On Monday, July 25, the incoming AFD Chief John Clark withdrew from taking the department’s fire chief position. He was supposed to start Monday, Aug. 1. The search took a couple months.

Those same hiring challenges that plague local EMS departments also plague public schools.

According to Nesbith, 13,000 teachers in Washington are on emergency certifications, which means they are not certified, but the school district has signed a letter that says they’re good. In addition to that, schools are having a problem with filling their substitute teaching roles.

And then there are a couple of problems that still stem from the COVID-19 pandemic.

“Under the COVID-19 requirements, the quarantine requirements, we have an 83 percent in-staff day rate because of how many teachers and students are being quarantined,” Nesbith said. “That (means) 17 percent of our classes went unfilled without a teacher, and (other) teachers are covering those. They’re covering and covering and covering, so that means that teachers are teaching all day.”

Aberdeen School District had to close its doors for two weeks in January because of a high number of absences from teachers and students, with COVID-19 being the main reason.

Thake said right after he started as superintendent at Aberdeen School District on Friday, July 1, he had to be out of the office because he tested positive for COVID-19. With that, he pointed out how empathy, grace, and vulnerability are things that leaders like him and others on the panel must have, which means they need to listen.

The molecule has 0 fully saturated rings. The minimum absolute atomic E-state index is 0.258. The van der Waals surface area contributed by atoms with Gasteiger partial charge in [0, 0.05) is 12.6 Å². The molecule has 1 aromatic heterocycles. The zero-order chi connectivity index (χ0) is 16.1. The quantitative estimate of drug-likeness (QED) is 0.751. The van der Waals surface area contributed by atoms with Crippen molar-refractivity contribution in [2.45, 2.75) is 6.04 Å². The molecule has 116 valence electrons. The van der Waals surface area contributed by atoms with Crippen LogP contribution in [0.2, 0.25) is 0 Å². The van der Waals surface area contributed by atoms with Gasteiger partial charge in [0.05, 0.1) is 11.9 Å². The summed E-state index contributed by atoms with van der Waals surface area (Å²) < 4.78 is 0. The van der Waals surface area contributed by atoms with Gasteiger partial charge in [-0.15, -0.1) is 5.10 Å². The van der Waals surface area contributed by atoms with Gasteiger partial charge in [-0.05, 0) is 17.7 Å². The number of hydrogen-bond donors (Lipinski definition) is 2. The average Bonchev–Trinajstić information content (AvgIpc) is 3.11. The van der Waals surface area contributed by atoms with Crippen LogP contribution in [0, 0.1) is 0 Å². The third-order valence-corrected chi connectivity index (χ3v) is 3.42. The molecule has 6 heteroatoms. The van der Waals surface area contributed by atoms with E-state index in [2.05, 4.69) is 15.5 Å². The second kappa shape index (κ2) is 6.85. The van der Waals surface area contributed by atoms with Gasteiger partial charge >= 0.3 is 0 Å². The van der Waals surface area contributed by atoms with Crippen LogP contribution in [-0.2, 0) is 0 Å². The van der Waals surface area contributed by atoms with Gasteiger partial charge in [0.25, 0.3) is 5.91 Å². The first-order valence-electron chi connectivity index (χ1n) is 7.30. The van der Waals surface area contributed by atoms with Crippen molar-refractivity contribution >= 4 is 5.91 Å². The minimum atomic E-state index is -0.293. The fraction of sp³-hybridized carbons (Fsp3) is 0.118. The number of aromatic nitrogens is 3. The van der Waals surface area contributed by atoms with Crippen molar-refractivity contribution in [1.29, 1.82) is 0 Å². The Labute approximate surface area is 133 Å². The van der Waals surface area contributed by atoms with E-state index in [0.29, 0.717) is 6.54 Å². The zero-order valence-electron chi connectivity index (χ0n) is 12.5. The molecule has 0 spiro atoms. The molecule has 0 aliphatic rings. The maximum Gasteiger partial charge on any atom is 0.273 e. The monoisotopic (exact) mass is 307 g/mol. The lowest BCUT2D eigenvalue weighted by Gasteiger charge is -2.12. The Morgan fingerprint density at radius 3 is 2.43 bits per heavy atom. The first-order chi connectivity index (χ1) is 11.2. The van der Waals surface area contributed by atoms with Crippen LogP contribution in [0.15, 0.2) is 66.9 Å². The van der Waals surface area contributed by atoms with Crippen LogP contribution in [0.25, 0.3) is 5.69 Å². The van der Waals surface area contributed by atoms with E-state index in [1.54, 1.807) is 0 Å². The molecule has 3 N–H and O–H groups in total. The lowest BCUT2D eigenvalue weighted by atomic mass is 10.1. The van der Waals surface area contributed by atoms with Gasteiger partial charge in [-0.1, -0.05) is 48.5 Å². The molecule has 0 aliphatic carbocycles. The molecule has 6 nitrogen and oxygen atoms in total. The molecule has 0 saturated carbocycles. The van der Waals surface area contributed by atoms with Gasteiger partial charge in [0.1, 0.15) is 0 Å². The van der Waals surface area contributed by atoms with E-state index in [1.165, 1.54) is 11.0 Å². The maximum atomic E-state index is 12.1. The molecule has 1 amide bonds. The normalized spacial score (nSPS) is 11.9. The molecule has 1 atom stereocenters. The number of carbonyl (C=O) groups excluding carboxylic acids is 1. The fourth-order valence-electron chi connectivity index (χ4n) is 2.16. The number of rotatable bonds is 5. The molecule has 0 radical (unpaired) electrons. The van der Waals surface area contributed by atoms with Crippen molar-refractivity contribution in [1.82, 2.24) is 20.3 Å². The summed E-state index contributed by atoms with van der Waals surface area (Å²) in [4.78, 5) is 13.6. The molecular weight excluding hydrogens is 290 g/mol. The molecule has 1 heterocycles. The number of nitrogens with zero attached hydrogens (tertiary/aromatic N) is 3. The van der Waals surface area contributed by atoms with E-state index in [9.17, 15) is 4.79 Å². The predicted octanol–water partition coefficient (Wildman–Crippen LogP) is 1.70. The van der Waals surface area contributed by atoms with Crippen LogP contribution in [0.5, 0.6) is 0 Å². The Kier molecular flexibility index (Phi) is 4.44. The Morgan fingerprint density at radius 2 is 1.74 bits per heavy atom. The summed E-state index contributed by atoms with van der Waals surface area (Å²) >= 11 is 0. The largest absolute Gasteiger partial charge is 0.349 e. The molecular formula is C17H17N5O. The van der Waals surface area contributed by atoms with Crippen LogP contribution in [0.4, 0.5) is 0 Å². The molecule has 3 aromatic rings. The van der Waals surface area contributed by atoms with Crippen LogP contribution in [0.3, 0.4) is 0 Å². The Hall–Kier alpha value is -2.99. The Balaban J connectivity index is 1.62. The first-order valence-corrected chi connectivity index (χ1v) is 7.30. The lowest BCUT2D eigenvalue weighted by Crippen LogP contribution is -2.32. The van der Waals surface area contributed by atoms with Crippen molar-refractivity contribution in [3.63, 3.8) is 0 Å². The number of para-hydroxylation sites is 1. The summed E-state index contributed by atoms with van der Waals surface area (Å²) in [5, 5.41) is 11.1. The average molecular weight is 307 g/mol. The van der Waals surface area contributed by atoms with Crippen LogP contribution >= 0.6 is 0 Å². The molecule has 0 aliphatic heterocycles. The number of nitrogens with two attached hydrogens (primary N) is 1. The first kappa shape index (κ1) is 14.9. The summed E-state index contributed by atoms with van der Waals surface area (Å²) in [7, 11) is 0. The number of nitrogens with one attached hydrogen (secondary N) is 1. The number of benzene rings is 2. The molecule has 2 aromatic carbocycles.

Buffington pointed out the challenges facing police, fire, and public education are not unique to them.

“As I look across this room, I see the same challenges in many of your businesses,” she said. “I have heard labor shortages, I have heard regulatory environment (issues,) and I have heard recruitment and retention (issues.) There’s a lot of commonality between private and public, for sure.”

After the panel discussion, Buffington talked of the biggest thing she took away, which is that the problems facing them are common with the private sector. At least a few local business owners in the last year have also cited staffing issues that have hurt their businesses.

“We all need to be effectively addressing employment recruitment and retention,” Buffington said. “We need to be working on recruitment and retention, and then creating meaningful work experiences for our youth so they can enter into these industries.”

Buffington gave some advice for the local youths.

“If you don’t see an opportunity that you want, ask for it,” Buffington said. “There is ample opportunity here, and strong support for creating those opportunities. So, ask for it. Ask for it at your educational institutions, what it takes (and) ask in the industries what it takes for those opportunities.”

Ellie Winkelman, who just graduated from Hoquiam High School and will be attending Green River College this fall, has been interning as a member services support intern with Greater Grays Harbor since January.

“I’ve loved working with the team,” Winkelman said. “They’re all very kind people, so I really enjoyed that. I learned a ton about customer service.”

Winkelman said she got to learn more about the Grays Harbor region and its businesses. She said she’s “very grateful” to have the experience.

Winkelman said her goal is to become an elementary school teacher and so she enjoyed hearing from the superintendents.

She also had some advice for her peers.

“I’d say just get involved with everything you can,” she said. “I’m someone who likes to be pretty busy. I like to have a lot going on, because you feel more connected to your community, which is very important, especially when you have a small community like Grays Harbor.”